REVIEW: Public Enemy – It Takes A Nation Of Millions To Hold Us Back

It Takes A Nation Of Millions To Hold Us Back

Artist: Public Enemy

Album: It Takes A Nation Of Millions To Hold Us Back

Label: Def Jam

Rating: 10 / 10

Reviewer: A to the L

Let me start with this broad sweeping generalisation: If you don €™t have this album in your collection, you don €™t have a proper record collection. This is not just one of (if not the best) hiphop albums of all time, it is one of the best albums ever made. It may be hard for your average reader who €™s been raised on a diet of Jay-Z, DMX, etc to grasp the gravity of this statement. This album was made in a period of hiphop when a whole album had to be good to sell. Rap music was not getting big radio airplay, videos had trouble getting aired etc. So an artist couldn €™t rely on a banging first single getting played to death on commercial radio, to a fanbase who would go zombie-like to the store to pick up the album, which had that one hot single, maybe another couple of thumpers, and another 14-15 tracks of what could politely be described as filler. In those days (damn this is like a history lesson!), a whole album had to bump from start to finish. The EPMDs, the Stets, the Rakims, the BDPs, the PEs :all where dropping phat albums that jockeyed for attention on your turntables. Competition for the audience €™s ears and pockets was fierce, and emcees had to come correct over good beats, to stay at the top of their game. And then PE dropped the bomb.

A lot of rap music at this time had been party oriented. PE had already kicked a few doors open with their debut “Yo! Bumrush The Show” which had more concious lyrics over beats with a harder edge. BDP, the Jungle Brother, Lakim Shabazz (from the Flavor Unit), the Poor Righteous Teachers were a few other groups who were also dropping more intelligent and spiritual types of rhymes. But when It Takes A Nation Of Millions : dropped it was clear to see who was top of the pile, and who was setting the agenda for things to come…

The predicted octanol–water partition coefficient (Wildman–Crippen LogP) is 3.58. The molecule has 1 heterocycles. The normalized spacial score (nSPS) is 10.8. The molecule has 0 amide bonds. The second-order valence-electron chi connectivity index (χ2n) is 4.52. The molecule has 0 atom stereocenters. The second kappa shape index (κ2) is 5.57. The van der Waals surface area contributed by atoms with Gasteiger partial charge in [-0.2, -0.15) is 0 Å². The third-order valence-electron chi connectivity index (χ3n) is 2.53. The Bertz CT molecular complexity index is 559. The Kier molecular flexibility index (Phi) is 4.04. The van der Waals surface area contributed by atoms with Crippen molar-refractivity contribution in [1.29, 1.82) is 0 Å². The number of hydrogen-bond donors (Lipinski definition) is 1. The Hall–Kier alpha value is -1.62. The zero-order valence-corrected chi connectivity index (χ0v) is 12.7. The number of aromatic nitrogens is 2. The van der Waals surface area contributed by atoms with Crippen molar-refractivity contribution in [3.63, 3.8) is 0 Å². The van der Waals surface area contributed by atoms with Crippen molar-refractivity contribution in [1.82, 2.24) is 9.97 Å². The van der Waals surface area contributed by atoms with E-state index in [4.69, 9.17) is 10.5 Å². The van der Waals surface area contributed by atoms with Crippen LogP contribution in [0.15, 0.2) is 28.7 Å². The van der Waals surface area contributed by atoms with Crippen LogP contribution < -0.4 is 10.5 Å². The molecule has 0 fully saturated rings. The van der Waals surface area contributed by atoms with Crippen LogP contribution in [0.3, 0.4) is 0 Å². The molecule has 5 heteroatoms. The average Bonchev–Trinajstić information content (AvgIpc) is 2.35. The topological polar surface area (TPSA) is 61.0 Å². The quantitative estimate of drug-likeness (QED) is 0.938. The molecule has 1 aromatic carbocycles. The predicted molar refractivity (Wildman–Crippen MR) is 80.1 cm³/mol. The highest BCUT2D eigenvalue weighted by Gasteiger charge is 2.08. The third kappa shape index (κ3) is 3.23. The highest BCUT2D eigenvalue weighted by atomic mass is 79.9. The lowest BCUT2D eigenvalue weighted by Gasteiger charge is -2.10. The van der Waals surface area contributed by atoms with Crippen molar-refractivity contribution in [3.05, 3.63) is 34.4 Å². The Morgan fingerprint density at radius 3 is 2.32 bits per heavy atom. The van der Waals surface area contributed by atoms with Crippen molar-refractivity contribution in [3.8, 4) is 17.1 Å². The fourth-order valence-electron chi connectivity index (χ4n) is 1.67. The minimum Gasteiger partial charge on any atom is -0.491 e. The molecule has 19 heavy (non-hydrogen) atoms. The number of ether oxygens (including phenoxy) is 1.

There are just too many dope joints on this album to break them all down and review each one, so I €™ll just give a few opinions on the best of the best… if you wanna know more and don €™t have the album, for God €™s sake pick it up – its a hip hop classic!

To begin with the intro to the album did something new and unheard of: It used excerpts from a PE tour of the UK… a US group acknowledging that there was a market for hiphop outside America? At this time this was unheard of… and then the fun began, as the first joint ‘Bring The Noise’ dropped. Production throughout this album is perfect but ‘Bring the Noise’ is an absolute gem. Over a quick loop Chuck D spits fire at all those who seek to put hiphop and PE down. Everything just fits perfectly – Chuck €™s verbal barrage, Flavor Flav coming in and out of the chorus urging Chuck to do some more damage, Terminator X doing a mad audio trick on the bridge with a pulled-backwards-guitar-sample. Hiphop heaven.

And then from one piece of dopeness to another – ‘Don €™t Believe The Hype’. A funky ass loop with a trumpet squeal on the end of each bar, and one of the simplest choruses you €™ll ever hear. People used to hearing Eminem and Dilated drop mad multiples, may laugh at Chuck €™s attempt to flip it, but I know back in the day any of you had this album rhymed word for word with the man, as he went off at racist instutions who €œattack the black, because I know they lack exact, the cold facts, and still they try to xerox, the leader of the new school, uncool, never played the fool just made the rules.”

As I said before this album is just too good. From the ode to turntable greatness that is ‘Terminator X: To The Edge Of Panic’ with the pulse racing Flash Gordon / Queen sample at the start, to PE €™s manic attack on crack users and dealers (‘Night Of The Living Baseheads’), almost every track on this could have been released as a single (apart from my pet hate ‘She Watch Channel Zero’ – hiphop and rock gutiars do not mix… but thats a whole other article). But I couldn’t finish this little piece without mentioning that “It Takes A Nation” contains THE BEST HIPHOP TRACK OF ALL TIME. Surely everyone and their mother has heard ‘Rebel Without A Pause’ by now? This one track set so many standards that others have followed since, its not even funny. And the annoying thing is, like so many other dope songs, its so simple in construction. Take a sample of James Brown €™s ‘Funky Drummer’, mix in a little horn sample from an old Maseo record, and then after every verse shout €œTerminator X! € over and over again! And yet, put this up against any hip hop joint recorded before or since, and ‘Rebel’ tops it for raw energy, dopeness, and that ill goose pimply feeling you get when you hear a good song and just think to yourself ‘Oh my God’.

PE to many of today €™s younger hiphoppers (damn I do feel old!), may not mean much (if anything at all). But seriously folks, if you don €™t have this album – do yourself a favour and grab it instead of that new Murderers shit, or the new Cash Money shit. You €™ll thank me one day…

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